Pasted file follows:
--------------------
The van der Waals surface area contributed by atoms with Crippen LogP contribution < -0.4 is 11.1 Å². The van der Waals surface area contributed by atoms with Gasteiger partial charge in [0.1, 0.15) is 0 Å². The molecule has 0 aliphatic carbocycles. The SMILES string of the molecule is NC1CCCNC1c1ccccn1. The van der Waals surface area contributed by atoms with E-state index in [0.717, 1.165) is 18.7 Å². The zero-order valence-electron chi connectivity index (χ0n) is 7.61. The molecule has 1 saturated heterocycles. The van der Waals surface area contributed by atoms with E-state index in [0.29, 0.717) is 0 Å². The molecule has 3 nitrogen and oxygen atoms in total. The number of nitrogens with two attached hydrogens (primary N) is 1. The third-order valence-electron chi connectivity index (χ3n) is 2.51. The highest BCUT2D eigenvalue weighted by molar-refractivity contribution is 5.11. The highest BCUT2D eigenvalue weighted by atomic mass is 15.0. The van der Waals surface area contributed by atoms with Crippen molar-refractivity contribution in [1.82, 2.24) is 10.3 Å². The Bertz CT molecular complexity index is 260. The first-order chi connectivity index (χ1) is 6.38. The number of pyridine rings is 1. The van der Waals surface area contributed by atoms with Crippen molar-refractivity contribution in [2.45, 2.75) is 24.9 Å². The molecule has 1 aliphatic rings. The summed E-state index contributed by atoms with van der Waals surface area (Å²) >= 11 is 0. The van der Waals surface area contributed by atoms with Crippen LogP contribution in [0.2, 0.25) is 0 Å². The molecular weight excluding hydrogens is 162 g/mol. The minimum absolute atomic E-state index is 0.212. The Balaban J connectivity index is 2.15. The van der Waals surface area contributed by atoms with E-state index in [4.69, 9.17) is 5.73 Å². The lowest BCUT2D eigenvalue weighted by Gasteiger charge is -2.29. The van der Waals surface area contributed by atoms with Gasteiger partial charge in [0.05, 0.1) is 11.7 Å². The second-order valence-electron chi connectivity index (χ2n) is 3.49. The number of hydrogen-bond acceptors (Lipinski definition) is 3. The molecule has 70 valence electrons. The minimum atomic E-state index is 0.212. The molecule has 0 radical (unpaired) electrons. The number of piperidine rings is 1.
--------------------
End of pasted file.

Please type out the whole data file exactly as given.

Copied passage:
The van der Waals surface area contributed by atoms with Crippen LogP contribution < -0.4 is 11.1 Å². The van der Waals surface area contributed by atoms with Gasteiger partial charge in [0.1, 0.15) is 0 Å². The molecule has 0 aliphatic carbocycles. The SMILES string of the molecule is NC1CCCNC1c1ccccn1. The van der Waals surface area contributed by atoms with E-state index in [0.717, 1.165) is 18.7 Å². The zero-order valence-electron chi connectivity index (χ0n) is 7.61. The molecule has 1 saturated heterocycles. The van der Waals surface area contributed by atoms with E-state index in [0.29, 0.717) is 0 Å². The molecule has 3 nitrogen and oxygen atoms in total. The number of nitrogens with two attached hydrogens (primary N) is 1. The third-order valence-electron chi connectivity index (χ3n) is 2.51. The highest BCUT2D eigenvalue weighted by molar-refractivity contribution is 5.11. The highest BCUT2D eigenvalue weighted by atomic mass is 15.0. The van der Waals surface area contributed by atoms with Crippen molar-refractivity contribution in [1.82, 2.24) is 10.3 Å². The Bertz CT molecular complexity index is 260. The first-order chi connectivity index (χ1) is 6.38. The number of pyridine rings is 1. The van der Waals surface area contributed by atoms with Crippen molar-refractivity contribution in [2.45, 2.75) is 24.9 Å². The molecule has 1 aliphatic rings. The summed E-state index contributed by atoms with van der Waals surface area (Å²) >= 11 is 0. The van der Waals surface area contributed by atoms with Crippen LogP contribution in [0.2, 0.25) is 0 Å². The molecular weight excluding hydrogens is 162 g/mol. The minimum absolute atomic E-state index is 0.212. The Balaban J connectivity index is 2.15. The van der Waals surface area contributed by atoms with E-state index in [4.69, 9.17) is 5.73 Å². The lowest BCUT2D eigenvalue weighted by Gasteiger charge is -2.29. The van der Waals surface area contributed by atoms with Gasteiger partial charge in [0.05, 0.1) is 11.7 Å². The second-order valence-electron chi connectivity index (χ2n) is 3.49. The number of hydrogen-bond acceptors (Lipinski definition) is 3. The molecule has 70 valence electrons. The minimum atomic E-state index is 0.212. The molecule has 0 radical (unpaired) electrons. The number of piperidine rings is 1.